Dismiss Notice
Join Physics Forums Today!
The friendliest, high quality science and math community on the planet! Everyone who loves science is here!

Variation of gravity along latitude

  1. Sep 20, 2009 #1
    Factor contributes to variation of gravity along latitude is:
    1. shape of the earth
    2. rotation of the earth

    gravitational field strength is resolved into two components, (R cos[tex]\theta[/tex])[tex]\omega[/tex] square, and g'
    at the poles,[tex]\theta[/tex] =90 degree, therefore, g' = g which is 9.81
    at the equator [tex]\theta[/tex]=0, therefore, g' = g- R omega square

    what I couldn't understand is that why the components of g are not perpendicular to each other.
    can we resolve a force into components which are not perpendicular to each other ?
  2. jcsd
  3. Sep 20, 2009 #2

    D H

    User Avatar
    Staff Emeritus
    Science Advisor

    The components of g are not perpendicular because they come from two distinct sources.

    Think of it this way: Consider a mass at rest on an inclined frictionless plane. A cable connects the mass to the top of a fixed pole which rises above the top of the plane. The forces on the mass include gravity (down), the normal force (normal to the plane), and tension (toward the top of the pole). None of these forces are perpendicular to one another.
  4. Sep 20, 2009 #3
    then what are the two distinct sources?
    one of them is R cos([tex]\theta[/tex])[tex]\omega[/tex]square

    the other source?
  5. Sep 20, 2009 #4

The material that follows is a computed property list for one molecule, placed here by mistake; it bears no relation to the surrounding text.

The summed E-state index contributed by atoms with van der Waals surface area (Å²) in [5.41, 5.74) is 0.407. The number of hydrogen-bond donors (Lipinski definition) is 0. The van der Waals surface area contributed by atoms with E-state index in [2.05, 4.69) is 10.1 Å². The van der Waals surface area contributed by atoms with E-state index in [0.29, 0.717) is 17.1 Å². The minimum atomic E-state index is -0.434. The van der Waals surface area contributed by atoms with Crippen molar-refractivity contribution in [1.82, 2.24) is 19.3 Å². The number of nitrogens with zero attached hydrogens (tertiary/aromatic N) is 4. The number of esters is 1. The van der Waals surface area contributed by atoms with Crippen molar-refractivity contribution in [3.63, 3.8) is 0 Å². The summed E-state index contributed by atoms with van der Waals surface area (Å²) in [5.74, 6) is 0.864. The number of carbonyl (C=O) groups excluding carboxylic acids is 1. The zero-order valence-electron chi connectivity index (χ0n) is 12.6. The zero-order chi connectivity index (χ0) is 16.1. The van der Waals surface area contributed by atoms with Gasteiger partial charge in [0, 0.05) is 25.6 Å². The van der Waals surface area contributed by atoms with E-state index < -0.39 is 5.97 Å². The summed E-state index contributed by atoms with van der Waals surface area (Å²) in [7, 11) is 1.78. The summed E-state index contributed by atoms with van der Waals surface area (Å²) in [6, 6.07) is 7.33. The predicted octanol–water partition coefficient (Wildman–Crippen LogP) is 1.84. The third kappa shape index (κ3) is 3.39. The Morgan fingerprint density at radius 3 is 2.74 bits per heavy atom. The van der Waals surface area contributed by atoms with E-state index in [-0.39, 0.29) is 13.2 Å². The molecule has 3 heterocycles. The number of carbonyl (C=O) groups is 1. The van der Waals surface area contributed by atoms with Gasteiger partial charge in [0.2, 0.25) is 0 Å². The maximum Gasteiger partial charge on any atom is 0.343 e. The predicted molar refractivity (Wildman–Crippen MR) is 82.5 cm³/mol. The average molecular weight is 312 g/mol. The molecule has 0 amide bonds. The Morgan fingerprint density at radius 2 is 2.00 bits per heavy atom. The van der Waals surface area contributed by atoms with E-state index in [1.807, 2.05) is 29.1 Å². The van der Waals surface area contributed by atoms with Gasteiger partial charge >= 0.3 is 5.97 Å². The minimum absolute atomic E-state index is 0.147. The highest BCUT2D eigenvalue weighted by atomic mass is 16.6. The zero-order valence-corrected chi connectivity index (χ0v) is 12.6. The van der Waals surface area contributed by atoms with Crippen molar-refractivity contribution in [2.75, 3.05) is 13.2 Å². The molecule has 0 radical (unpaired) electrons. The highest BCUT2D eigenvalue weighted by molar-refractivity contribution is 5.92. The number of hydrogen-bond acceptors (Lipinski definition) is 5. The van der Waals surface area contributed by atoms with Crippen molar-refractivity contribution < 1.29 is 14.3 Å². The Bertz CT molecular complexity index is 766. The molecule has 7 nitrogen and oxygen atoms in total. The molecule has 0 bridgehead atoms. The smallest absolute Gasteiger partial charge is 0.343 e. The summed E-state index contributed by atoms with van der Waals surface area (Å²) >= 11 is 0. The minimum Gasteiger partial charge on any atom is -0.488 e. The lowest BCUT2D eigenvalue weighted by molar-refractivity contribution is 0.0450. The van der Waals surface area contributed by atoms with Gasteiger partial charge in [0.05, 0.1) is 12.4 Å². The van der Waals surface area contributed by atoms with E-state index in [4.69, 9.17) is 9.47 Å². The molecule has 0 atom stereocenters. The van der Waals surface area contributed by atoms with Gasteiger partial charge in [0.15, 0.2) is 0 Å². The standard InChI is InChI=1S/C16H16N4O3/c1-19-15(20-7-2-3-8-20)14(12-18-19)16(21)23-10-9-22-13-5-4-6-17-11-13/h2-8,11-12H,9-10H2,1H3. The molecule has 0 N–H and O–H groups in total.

D H

    User Avatar
    Staff Emeritus
    Science Advisor

    [itex]R\omega^2\cos\theta [/itex] is not a source. It is a mathematical expression. What is the source of that term?

    The other source is of course gravity itself. Where does it point?
  6. Sep 20, 2009 #5
    g points towards the centre of the earth
  7. Sep 20, 2009 #6
    that term is centripetal force
  8. Sep 20, 2009 #7
    These are the directions of the two forces.....
    The force of gravity acts from the center of mass of earth and so intersects normal to the earth surface (approximately) at any latitude, BUT...
    Centrifugal force (from earth rotation) acts perpendicular to the axis of rotation, and so it intersects at various angles at the (curved) surface depending upon latitude.

  9. Sep 20, 2009 #8
    In another word, mg and centripetal force are two different forces act on a particle and mg' is the resultant force experienced by the particle?
  10. Sep 20, 2009 #9
    Yes, basically; one arises from the gravitational mass (of earth) and the other from the rotating reference frame.

  11. Oct 5, 2009 #10
    A side question...I've always wondered about the high jump in track being affected by the position of the moon.

    Shouldn't the total gravitational affect on an individual be slightly less when the moon is directly overhead?
  12. Feb 28, 2010 #11
    "The components of g are not perpendicular because they come from two distinct sources."

    I'm confused by the above statement. "g" is gravitational field strength and comes from wherever gravity comes from! Single source if you will.

    Also, I understand that at the equator Fn= Fg- mw^2 R, where I am taking g as a positive value, but what about at at a latitude of [tex]\theta[/tex] not equal to zero or 90 degrees?
Share this great discussion with others via Reddit, Google+, Twitter, or Facebook